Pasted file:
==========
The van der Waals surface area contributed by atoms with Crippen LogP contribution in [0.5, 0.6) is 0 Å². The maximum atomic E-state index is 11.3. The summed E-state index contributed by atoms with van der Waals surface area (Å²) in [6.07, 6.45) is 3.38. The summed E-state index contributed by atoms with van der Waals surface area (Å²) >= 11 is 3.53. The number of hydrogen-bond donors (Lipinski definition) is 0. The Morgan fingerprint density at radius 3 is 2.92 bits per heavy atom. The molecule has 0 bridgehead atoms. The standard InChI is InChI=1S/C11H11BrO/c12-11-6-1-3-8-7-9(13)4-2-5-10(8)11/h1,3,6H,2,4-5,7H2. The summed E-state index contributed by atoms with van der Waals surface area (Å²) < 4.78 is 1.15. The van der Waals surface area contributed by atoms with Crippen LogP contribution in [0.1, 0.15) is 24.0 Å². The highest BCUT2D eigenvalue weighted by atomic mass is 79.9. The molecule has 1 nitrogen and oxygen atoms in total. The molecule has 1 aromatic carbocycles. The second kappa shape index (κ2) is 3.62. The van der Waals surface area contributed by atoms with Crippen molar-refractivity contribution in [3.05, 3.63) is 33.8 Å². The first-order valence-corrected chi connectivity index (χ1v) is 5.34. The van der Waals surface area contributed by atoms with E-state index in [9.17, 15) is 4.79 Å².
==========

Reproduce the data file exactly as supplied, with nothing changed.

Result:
The van der Waals surface area contributed by atoms with Crippen LogP contribution in [0.5, 0.6) is 0 Å². The maximum atomic E-state index is 11.3. The summed E-state index contributed by atoms with van der Waals surface area (Å²) in [6.07, 6.45) is 3.38. The summed E-state index contributed by atoms with van der Waals surface area (Å²) >= 11 is 3.53. The number of hydrogen-bond donors (Lipinski definition) is 0. The Morgan fingerprint density at radius 3 is 2.92 bits per heavy atom. The molecule has 0 bridgehead atoms. The standard InChI is InChI=1S/C11H11BrO/c12-11-6-1-3-8-7-9(13)4-2-5-10(8)11/h1,3,6H,2,4-5,7H2. The summed E-state index contributed by atoms with van der Waals surface area (Å²) < 4.78 is 1.15. The van der Waals surface area contributed by atoms with Crippen LogP contribution in [0.1, 0.15) is 24.0 Å². The highest BCUT2D eigenvalue weighted by atomic mass is 79.9. The molecule has 1 nitrogen and oxygen atoms in total. The molecule has 1 aromatic carbocycles. The second kappa shape index (κ2) is 3.62. The van der Waals surface area contributed by atoms with Crippen molar-refractivity contribution in [3.05, 3.63) is 33.8 Å². The first-order valence-corrected chi connectivity index (χ1v) is 5.34. The van der Waals surface area contributed by atoms with E-state index in [9.17, 15) is 4.79 Å².